In a previous column, I reported how Arne Duncan has become an embarrassment here in New York City for his misuse of statistics and his slavish support of our billionaire Republican mayor, Michael Bloomberg, who is running for re-election to a third term. Duncan also called a series of blatantly propagandistic articles that supported Bloomberg's education record as "thoughtful," published in the NY Post, the tabloid owned by Rupert Murdoch.
But the problem is much larger than this: Duncan's policies now threaten to alienate voters nationwide. The latest embarrassment is a national "tour," where Duncan plans to join Al Sharpton and Newt Gingrich in cities around the country, pushing for more privatization, including the proliferation of more charter schools.
The fact that Duncan is joining these two disreputable figures reveals troubling insensitivity on his part. The last time Gingrich got involved in the education issue, Newt proposed forcibly removing children from inner-city parents to put them in orphanages and boarding schools.
I'm mentoring a young, ambitious engineer in our company. He's competent and demonstrates his energetic drive every day. However, he constantly makes spelling and grammatical errors in his writings. I've asked him to utilize spell-checking and re-read his emails. But mistakes such as confusing "our" with "are" and "there" and "their" aren't picked up with the computer tools. It's been over a year and he's still making these mistakes. What would you suggest as an appropriate next course of action? I am not sure if there are any additional classes he can take to improve his grammar/spell-checking skills.
A: While it is clear you have casually mentioned to your mentee about his spelling and grammatical errors, it sounds like it is time you have a more formal, direct discussion with him about his mistakes. It may be that he doesn't fully understand the gravity of the problem and the impact it can have on his career. "He needs to know that these mistakes are getting in the way of his success and that his lack of professionalism and inaccuracy is unacceptable," says Brad Karsh, president of JobBound, a career consulting firm.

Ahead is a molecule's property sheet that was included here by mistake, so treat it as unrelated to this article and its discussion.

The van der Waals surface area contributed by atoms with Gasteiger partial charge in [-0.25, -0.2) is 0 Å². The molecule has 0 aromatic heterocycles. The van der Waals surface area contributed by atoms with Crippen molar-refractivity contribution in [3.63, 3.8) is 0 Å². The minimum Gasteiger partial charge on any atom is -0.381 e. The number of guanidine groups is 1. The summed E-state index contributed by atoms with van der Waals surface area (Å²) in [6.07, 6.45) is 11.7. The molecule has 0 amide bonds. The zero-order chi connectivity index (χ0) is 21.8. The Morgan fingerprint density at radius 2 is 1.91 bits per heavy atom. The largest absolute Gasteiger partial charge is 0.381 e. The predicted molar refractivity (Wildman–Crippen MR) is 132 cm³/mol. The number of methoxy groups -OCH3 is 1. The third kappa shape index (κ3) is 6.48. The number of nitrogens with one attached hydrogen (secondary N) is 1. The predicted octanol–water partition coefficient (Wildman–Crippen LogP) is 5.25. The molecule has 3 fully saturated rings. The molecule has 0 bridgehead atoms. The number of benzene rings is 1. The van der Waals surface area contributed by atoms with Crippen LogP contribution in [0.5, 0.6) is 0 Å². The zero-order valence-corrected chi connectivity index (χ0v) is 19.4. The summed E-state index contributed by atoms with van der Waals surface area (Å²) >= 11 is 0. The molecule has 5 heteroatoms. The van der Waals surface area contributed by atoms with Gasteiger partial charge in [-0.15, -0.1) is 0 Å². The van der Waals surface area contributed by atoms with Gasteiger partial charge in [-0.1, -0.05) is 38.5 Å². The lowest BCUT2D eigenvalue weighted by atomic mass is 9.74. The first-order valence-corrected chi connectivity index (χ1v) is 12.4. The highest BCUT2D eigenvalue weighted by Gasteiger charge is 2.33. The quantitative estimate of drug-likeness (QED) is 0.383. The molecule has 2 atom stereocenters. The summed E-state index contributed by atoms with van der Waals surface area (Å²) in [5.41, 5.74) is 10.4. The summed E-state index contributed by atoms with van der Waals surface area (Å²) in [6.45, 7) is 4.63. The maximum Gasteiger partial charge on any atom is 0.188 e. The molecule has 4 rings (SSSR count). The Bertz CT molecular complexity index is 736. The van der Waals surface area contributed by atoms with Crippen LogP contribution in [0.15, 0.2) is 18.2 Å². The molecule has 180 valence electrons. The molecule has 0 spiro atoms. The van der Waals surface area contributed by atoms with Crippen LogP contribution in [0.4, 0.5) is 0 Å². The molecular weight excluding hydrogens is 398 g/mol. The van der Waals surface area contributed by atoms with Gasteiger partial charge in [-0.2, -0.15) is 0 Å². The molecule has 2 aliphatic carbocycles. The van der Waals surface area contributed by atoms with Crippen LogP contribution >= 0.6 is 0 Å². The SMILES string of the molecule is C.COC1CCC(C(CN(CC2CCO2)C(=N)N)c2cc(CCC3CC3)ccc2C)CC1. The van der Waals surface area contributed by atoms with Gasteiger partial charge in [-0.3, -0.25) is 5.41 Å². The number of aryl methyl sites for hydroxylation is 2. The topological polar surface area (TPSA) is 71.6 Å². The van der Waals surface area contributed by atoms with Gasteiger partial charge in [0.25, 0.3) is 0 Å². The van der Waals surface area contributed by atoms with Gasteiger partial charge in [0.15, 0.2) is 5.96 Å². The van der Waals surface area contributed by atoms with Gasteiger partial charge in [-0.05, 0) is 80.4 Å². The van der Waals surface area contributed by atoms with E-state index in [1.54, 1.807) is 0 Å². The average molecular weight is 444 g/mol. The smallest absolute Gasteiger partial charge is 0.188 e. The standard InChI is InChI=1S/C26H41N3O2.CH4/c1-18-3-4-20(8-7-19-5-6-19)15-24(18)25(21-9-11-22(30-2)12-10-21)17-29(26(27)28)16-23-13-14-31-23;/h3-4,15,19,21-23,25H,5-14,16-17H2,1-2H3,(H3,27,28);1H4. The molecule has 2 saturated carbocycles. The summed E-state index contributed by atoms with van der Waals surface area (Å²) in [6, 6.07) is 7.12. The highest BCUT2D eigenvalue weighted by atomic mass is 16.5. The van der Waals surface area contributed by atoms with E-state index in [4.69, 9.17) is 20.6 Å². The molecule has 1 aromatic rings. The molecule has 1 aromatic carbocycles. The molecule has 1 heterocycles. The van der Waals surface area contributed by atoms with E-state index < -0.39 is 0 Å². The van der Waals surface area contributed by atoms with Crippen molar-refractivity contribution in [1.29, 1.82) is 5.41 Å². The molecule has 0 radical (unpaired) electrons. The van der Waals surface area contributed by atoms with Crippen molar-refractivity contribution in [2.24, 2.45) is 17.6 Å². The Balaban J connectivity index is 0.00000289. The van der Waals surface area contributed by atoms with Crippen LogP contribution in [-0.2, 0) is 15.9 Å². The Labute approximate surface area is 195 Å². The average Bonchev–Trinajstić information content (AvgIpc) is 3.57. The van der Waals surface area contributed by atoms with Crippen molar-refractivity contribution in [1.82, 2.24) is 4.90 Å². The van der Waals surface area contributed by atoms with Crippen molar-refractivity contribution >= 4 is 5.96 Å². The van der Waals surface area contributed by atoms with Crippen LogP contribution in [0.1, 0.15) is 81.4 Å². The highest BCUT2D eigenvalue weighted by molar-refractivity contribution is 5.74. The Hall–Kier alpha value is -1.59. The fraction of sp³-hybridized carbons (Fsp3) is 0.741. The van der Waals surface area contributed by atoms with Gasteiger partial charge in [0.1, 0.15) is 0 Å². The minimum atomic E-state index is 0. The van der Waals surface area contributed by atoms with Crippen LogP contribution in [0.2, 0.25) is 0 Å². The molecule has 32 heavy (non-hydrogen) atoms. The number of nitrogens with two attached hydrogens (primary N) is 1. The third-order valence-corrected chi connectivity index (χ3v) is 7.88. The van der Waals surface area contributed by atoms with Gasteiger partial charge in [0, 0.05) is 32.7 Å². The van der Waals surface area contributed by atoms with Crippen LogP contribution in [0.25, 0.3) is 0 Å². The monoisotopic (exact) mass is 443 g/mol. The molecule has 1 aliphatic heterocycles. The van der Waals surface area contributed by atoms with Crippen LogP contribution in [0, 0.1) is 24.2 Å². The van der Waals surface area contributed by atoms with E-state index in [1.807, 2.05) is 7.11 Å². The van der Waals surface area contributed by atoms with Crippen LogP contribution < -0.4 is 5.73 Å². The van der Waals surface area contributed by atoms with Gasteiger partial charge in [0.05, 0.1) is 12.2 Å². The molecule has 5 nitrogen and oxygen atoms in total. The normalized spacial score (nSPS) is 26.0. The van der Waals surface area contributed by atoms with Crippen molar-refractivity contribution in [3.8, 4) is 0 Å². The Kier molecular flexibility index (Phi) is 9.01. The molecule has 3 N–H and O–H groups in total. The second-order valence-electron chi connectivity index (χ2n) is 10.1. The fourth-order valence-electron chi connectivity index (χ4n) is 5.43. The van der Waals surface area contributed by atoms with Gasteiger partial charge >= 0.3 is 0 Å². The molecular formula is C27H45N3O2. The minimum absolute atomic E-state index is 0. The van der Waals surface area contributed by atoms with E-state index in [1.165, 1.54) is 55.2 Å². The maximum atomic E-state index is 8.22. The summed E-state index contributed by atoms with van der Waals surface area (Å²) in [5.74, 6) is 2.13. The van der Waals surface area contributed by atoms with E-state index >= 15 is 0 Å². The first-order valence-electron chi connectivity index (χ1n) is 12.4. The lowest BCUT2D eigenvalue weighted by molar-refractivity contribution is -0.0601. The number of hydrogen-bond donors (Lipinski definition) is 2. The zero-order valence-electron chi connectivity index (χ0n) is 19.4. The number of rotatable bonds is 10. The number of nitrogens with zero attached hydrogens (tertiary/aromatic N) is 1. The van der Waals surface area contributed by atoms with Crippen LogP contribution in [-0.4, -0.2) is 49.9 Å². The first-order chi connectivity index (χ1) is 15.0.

Private schools without religious affiliation spend almost twice as much per student as their public and Catholic counterparts and more than double that of other Christian schools nationwide, according to a new study.
In the Washington area, there are about 330 private schools with enrollments above 50 students, according to Education Department data. Two-thirds have some religious affiliation, and a quarter are members of non-Catholic Christian school associations. Although it is not surprising that some private schools spend more per student than public and faith-based schools, just how much more has not previously been documented.
"There are a lot of urban legends that drive the policy discussions," said Bruce D. Baker, a professor at Rutgers University and the author of the study. He said that private schools tend to be costlier than the commonly accepted figures in policy debates, especially conversations about school vouchers.
The secular private schools analyzed in the study spent $20,100 on each student in the 2007-08 school year vs. $10,100 in public schools. Nonparochial Catholic schools tended to spend roughly the same as public schools. (Parochial schools were not included in the study because their tax data are not publicly available and because their finances are so tied to those of the Catholic Church.) Members of two of the largest associations of Christian schools spent $7,100 -- several thousand dollars less per student than their public peers.
Since being confirmed by the Senate this year, Education Secretary Arne Duncan has been rolling out an aggressive plan to overhaul the nation's lagging public school systems. It is time, in his words, for "fundamental reform."
Congress, at President Barack Obama's urging, is putting billions of stimulus dollars into education. It is a stunning amount of money, and this is a time like none other for American schools.
The nation has a high-school dropout rate of 30 percent, Duncan said, and those who graduate are behind students in other nations. With American students competing for jobs in a world economy, it is important they have the best education possible.
"As the president has said many times, we have to educate our way to a better economy," Duncan said Wednesday in a meeting with the Las Vegas Sun's editorial board.
As the former chief executive of the public school system in Chicago, Duncan understands the variety of issues facing education, including public safety concerns and money woes. He understands the need for change and wants to upend the status quo. Duncan has put together a broad array of plans that, if implemented, could significantly improve schools. To wit: